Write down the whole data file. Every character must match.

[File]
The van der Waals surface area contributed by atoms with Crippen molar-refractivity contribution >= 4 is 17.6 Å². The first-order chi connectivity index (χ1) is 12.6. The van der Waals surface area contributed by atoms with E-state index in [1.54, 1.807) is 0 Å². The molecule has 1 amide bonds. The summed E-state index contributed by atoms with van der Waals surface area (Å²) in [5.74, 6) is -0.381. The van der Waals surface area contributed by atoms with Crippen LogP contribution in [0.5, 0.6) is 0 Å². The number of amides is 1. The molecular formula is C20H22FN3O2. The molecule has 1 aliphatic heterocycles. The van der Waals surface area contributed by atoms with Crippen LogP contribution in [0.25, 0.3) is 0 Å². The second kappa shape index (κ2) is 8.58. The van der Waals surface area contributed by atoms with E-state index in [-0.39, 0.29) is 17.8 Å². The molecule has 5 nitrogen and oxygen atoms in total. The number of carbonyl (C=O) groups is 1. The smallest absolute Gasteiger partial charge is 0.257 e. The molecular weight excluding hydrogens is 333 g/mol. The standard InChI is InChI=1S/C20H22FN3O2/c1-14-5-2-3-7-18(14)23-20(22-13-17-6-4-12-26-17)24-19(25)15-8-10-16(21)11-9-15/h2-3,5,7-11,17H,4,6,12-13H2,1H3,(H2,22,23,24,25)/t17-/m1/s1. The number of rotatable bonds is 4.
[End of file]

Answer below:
The van der Waals surface area contributed by atoms with Crippen molar-refractivity contribution >= 4 is 17.6 Å². The first-order chi connectivity index (χ1) is 12.6. The van der Waals surface area contributed by atoms with E-state index in [1.54, 1.807) is 0 Å². The molecule has 1 amide bonds. The summed E-state index contributed by atoms with van der Waals surface area (Å²) in [5.74, 6) is -0.381. The van der Waals surface area contributed by atoms with Crippen LogP contribution in [0.5, 0.6) is 0 Å². The number of amides is 1. The molecular formula is C20H22FN3O2. The molecule has 1 aliphatic heterocycles. The van der Waals surface area contributed by atoms with Crippen LogP contribution in [0.25, 0.3) is 0 Å². The second kappa shape index (κ2) is 8.58. The van der Waals surface area contributed by atoms with E-state index in [-0.39, 0.29) is 17.8 Å². The molecule has 5 nitrogen and oxygen atoms in total. The number of carbonyl (C=O) groups is 1. The smallest absolute Gasteiger partial charge is 0.257 e. The molecular weight excluding hydrogens is 333 g/mol. The standard InChI is InChI=1S/C20H22FN3O2/c1-14-5-2-3-7-18(14)23-20(22-13-17-6-4-12-26-17)24-19(25)15-8-10-16(21)11-9-15/h2-3,5,7-11,17H,4,6,12-13H2,1H3,(H2,22,23,24,25)/t17-/m1/s1. The number of rotatable bonds is 4.